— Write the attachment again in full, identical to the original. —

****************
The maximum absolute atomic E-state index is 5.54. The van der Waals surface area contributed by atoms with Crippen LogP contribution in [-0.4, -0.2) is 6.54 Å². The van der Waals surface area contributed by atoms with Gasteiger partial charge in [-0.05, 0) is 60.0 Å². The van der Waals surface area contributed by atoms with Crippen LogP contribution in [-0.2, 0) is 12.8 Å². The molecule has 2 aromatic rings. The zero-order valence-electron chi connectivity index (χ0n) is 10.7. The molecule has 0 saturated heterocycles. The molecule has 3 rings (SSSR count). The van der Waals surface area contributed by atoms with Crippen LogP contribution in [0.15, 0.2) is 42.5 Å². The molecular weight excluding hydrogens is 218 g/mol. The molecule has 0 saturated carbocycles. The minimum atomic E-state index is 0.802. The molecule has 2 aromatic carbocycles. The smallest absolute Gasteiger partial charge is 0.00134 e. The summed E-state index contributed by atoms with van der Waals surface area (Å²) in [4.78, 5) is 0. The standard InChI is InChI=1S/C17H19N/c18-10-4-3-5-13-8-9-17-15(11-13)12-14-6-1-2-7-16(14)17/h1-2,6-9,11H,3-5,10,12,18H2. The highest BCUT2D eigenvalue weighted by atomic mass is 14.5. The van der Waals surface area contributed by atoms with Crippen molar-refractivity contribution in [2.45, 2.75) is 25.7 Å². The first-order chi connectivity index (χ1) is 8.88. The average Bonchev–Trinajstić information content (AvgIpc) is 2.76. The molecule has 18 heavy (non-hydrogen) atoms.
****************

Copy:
The maximum absolute atomic E-state index is 5.54. The van der Waals surface area contributed by atoms with Crippen LogP contribution in [-0.4, -0.2) is 6.54 Å². The van der Waals surface area contributed by atoms with Gasteiger partial charge in [-0.05, 0) is 60.0 Å². The van der Waals surface area contributed by atoms with Crippen LogP contribution in [-0.2, 0) is 12.8 Å². The molecule has 2 aromatic rings. The zero-order valence-electron chi connectivity index (χ0n) is 10.7. The molecule has 0 saturated heterocycles. The molecule has 3 rings (SSSR count). The van der Waals surface area contributed by atoms with Crippen LogP contribution in [0.15, 0.2) is 42.5 Å². The molecular weight excluding hydrogens is 218 g/mol. The molecule has 0 saturated carbocycles. The minimum atomic E-state index is 0.802. The molecule has 2 aromatic carbocycles. The smallest absolute Gasteiger partial charge is 0.00134 e. The summed E-state index contributed by atoms with van der Waals surface area (Å²) in [4.78, 5) is 0. The standard InChI is InChI=1S/C17H19N/c18-10-4-3-5-13-8-9-17-15(11-13)12-14-6-1-2-7-16(14)17/h1-2,6-9,11H,3-5,10,12,18H2. The highest BCUT2D eigenvalue weighted by atomic mass is 14.5. The van der Waals surface area contributed by atoms with Crippen molar-refractivity contribution in [2.45, 2.75) is 25.7 Å². The first-order chi connectivity index (χ1) is 8.88. The average Bonchev–Trinajstić information content (AvgIpc) is 2.76. The molecule has 18 heavy (non-hydrogen) atoms.